John, an ex-demolition expert in the army, sets out to level the playing field with financial support from Xi. "If I blow up all those yakking politicians at the next debate, maybe someone with commonsense will run for president." While John and Xi start to figure out how to get rid of the politicians in Capital City's big debate in three weeks, Xi, a Chinese mole, has his small organization plow the field to make sure John can execute his plan. With the current set of candidates out of the way, the pro-Chinese candidate will surely rise to the top.

Who will stop him or can this plan just work to our advantage.

Saturday, January 5, 2008

Saturday in the Park

You'd not confuse today with the fourth of July, as the song lyrics would suggest. It's winter. Normal winter again, not that bitter cold stuff sent from my writing friends in Maine, but an average winter day in central North Carolina. I'm finishing the clean-up from my NYD party, catching up on emails, and looking for work. (The horror;the horror.)

I've written a few email responses on the craft of writing this morning, and I must confess. I now have to again, go back to some of the basics about the craft and ensure I'm not delusional in what I'm writing, that I need to put some writer Visene in my eyes and make sure I'm following all the good advice I've picked up over the years that I parrot out to others.

Is there tension on every page? Is there tension on every page of what you write? Even if it isn't a thriller, I need to make my reader squirm in his/her seat about the potential of my protag not reaching their stated goal. I want the reader to be afraid to move forward in the story because they've invested so much in the protag, that they don't want him to fail, but must read on just as I have to go down in my crawlspace, cold, dark, dank, probably bug infested, with maybe some mice or a rabid opossum, and find out what that noise is that I hear and hope that it's not Lestat. Pray for my character; pray for me.

Thursday, January 3, 2008

Workshops to Catch

Okay! Everyone is back at work and sneaking a peek at their favorite blogs. Here's hoping mine is one of them. Several writers have asked me about workshops lately. Here's my favorite...

Writers Retreat Workshop in Marydale, Kentucky in late May/early June is ten days of great instruction by wonderful people in a learning environment on YOUR material at a great price.

Here's an on-line workshop that I think will be tops for mystery/action/adventure writers...

RWA's Mystery/Suspense Chapter's COFFIN College of Felony and Intrigue MURDER ONE online Workshop for the month of FEBRUARY 2008 taught by Bob Mayer.

Looking for witticism's this morning? Go away. It's hard to be witty when your sweetie rushes into the bedroom and yells, "The car won't start," and you have to stumble out of a dream starring Jane Seymour from the bond movie into a 21 degree morning (hey, that's cold for central Carolina) and figure out why. Could it be connected to the glove box that was reinstalled on New Year's Day? Stay tuned for updates or just check out the workshops mentioned above.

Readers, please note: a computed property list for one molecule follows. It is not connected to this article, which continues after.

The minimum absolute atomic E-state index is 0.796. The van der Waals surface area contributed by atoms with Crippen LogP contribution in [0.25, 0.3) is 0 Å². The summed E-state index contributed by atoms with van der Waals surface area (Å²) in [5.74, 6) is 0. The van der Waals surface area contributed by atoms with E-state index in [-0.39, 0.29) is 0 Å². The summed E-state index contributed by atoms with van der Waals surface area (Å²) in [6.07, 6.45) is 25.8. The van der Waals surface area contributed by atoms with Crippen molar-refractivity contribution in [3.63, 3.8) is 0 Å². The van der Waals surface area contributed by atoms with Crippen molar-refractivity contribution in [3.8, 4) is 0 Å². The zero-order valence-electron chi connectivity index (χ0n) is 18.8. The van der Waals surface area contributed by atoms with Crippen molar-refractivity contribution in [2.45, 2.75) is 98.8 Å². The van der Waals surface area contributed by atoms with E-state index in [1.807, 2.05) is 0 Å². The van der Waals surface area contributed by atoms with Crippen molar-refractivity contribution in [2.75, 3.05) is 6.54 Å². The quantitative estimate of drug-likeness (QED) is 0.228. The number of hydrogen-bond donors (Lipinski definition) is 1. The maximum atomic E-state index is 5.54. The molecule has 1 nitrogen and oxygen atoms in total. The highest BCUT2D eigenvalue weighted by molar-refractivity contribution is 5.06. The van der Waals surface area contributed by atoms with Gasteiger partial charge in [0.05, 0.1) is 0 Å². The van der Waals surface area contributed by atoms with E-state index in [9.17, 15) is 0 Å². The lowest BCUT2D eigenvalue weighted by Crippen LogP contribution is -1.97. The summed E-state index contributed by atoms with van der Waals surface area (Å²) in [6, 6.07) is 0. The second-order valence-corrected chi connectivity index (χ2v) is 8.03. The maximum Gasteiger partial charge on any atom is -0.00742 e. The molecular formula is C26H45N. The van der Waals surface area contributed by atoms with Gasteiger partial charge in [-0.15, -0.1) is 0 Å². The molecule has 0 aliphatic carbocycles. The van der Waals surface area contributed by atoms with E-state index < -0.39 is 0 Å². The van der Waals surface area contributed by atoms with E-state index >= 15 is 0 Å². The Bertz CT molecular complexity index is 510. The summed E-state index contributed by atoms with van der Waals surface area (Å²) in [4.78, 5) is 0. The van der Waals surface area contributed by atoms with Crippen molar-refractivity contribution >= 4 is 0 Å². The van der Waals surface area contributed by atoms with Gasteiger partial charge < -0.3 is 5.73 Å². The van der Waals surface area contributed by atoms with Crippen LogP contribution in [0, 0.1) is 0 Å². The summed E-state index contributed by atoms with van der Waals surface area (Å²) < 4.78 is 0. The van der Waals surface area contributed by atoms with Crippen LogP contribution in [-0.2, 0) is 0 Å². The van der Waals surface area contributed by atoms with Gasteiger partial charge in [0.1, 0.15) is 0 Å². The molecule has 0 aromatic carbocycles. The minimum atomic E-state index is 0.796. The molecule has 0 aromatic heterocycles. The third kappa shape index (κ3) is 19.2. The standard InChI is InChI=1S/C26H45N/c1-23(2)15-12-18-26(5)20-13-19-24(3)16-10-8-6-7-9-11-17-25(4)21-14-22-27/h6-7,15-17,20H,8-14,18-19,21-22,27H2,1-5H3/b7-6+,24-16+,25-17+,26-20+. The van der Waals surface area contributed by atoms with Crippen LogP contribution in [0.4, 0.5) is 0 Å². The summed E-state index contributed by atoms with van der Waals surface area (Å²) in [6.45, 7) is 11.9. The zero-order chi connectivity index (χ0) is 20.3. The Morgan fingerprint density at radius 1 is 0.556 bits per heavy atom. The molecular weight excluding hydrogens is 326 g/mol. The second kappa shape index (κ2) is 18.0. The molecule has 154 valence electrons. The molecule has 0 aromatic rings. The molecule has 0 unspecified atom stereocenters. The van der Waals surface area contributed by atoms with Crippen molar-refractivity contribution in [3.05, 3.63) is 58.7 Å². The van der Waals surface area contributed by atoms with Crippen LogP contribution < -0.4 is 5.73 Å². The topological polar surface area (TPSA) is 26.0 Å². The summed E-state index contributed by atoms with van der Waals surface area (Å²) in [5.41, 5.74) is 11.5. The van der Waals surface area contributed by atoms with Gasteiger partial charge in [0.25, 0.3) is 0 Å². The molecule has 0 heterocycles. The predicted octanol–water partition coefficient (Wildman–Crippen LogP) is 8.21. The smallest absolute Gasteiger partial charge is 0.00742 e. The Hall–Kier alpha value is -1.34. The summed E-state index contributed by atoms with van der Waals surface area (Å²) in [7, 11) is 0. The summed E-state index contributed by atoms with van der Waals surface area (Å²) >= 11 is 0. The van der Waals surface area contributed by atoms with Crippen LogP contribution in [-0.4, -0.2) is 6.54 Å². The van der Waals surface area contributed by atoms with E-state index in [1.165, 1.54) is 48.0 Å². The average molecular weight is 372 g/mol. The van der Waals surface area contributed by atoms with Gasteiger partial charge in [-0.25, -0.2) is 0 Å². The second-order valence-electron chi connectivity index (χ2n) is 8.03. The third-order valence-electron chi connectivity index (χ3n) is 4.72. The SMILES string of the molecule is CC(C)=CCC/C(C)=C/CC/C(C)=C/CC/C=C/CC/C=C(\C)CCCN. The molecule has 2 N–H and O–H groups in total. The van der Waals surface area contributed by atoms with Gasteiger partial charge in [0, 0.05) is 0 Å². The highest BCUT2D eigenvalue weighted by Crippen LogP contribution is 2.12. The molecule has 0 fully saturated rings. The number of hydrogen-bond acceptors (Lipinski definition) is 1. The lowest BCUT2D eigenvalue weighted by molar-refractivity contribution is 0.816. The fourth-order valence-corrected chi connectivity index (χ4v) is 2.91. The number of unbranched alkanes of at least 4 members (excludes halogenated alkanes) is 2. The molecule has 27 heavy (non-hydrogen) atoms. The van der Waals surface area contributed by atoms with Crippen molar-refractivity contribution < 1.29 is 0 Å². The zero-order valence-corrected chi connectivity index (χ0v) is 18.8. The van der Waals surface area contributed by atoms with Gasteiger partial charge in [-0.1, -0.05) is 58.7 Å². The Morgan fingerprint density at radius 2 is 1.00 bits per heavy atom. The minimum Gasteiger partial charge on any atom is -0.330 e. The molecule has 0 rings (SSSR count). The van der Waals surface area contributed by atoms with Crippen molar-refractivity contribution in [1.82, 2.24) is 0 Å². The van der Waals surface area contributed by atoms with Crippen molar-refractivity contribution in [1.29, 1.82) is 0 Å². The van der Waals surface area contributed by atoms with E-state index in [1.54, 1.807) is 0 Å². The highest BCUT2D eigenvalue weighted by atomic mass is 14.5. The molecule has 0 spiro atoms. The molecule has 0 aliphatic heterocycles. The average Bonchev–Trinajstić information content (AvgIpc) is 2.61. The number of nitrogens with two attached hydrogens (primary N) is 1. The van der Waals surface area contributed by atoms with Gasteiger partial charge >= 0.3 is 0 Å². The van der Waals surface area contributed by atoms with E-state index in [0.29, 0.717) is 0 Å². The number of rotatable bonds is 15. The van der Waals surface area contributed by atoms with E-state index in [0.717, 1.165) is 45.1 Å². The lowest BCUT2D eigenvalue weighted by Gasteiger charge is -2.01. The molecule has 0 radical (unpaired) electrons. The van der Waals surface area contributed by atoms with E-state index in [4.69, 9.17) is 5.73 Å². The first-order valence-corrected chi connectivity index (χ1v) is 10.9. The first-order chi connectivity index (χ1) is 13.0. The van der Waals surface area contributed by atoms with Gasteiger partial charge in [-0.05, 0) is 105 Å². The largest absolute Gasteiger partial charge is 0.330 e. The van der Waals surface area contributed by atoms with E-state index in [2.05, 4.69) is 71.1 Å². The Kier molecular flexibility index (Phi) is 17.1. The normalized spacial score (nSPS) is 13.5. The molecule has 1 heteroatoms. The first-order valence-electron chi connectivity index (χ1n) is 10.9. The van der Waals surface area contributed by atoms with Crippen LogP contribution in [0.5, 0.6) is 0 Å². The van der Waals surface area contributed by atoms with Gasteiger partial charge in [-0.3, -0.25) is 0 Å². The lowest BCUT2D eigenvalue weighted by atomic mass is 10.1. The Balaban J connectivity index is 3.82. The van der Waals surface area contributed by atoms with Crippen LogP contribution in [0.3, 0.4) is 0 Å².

Wednesday, January 2, 2008


I think I have a hangover from eating too many fried wantons at yesterday's New Year's Day party at my house to ring in the new year.

The second lead story on the noon news today was about the minuscule line of snow flurries sneaking through the Raleigh area. It snowed for four minutes and twelve seconds at my house. That was just long enough for me to check and see if we have enough milk and bread, find my snow shovel (I'm the only one on the street with one), and my big boots. Yes, that was sarcasm.

Reminds me of the time I drove to Wilmington, North Carolina in November out of boredom. I had little money, no work, and time. A snow squall spawned from a cold front followed me down I-40 for the three hour drive while every radio station broadcast its progress. Hunger overcame me when I arrived so I stopped at small hamburger joint and ordered a late lunch. Two burgers, a large fry, and a soft drink arrived at the counter a few minutes later. As I pulled out my wallet, a strong gust of wind that hit the building like God doing a high-five and a horizontal burst of snow quickly obscured the buildings across the street. The middle-aged women behind the counter screamed as though Godzilla had asked for four thousand fish sandwiches and she only had six prepared. Quicker than Marion Jones, she dashed to the door shouting, "My kids. I've got to get my kids home from school."

A thin layer of white covered the ground five minutes later. Ten minutes after that, the wind had blown the snow to the edges of the parking lot into mountainous drifts four to six inches high. I walked out into the sun-dried parking lot to my car and assumed the woman had saved her kids. Thanks be to God for southern snowstorms and free lunches for a poor man.

Tuesday, January 1, 2008

My Doppelganger Wrote This

I can't believe no one wanted to steal my idea from 12/30/07. Oh well.

For you sci-fi writers, check out this article about the REAL possibility of parallel words. Can you imagine the credibility in your story by quoting a CERN scientist that someone like me is writing the exact same words at this moment! Maybe I should rent the doppelganger movie that was out in the 1970s. Start off the new year blowing my mind with possibilities.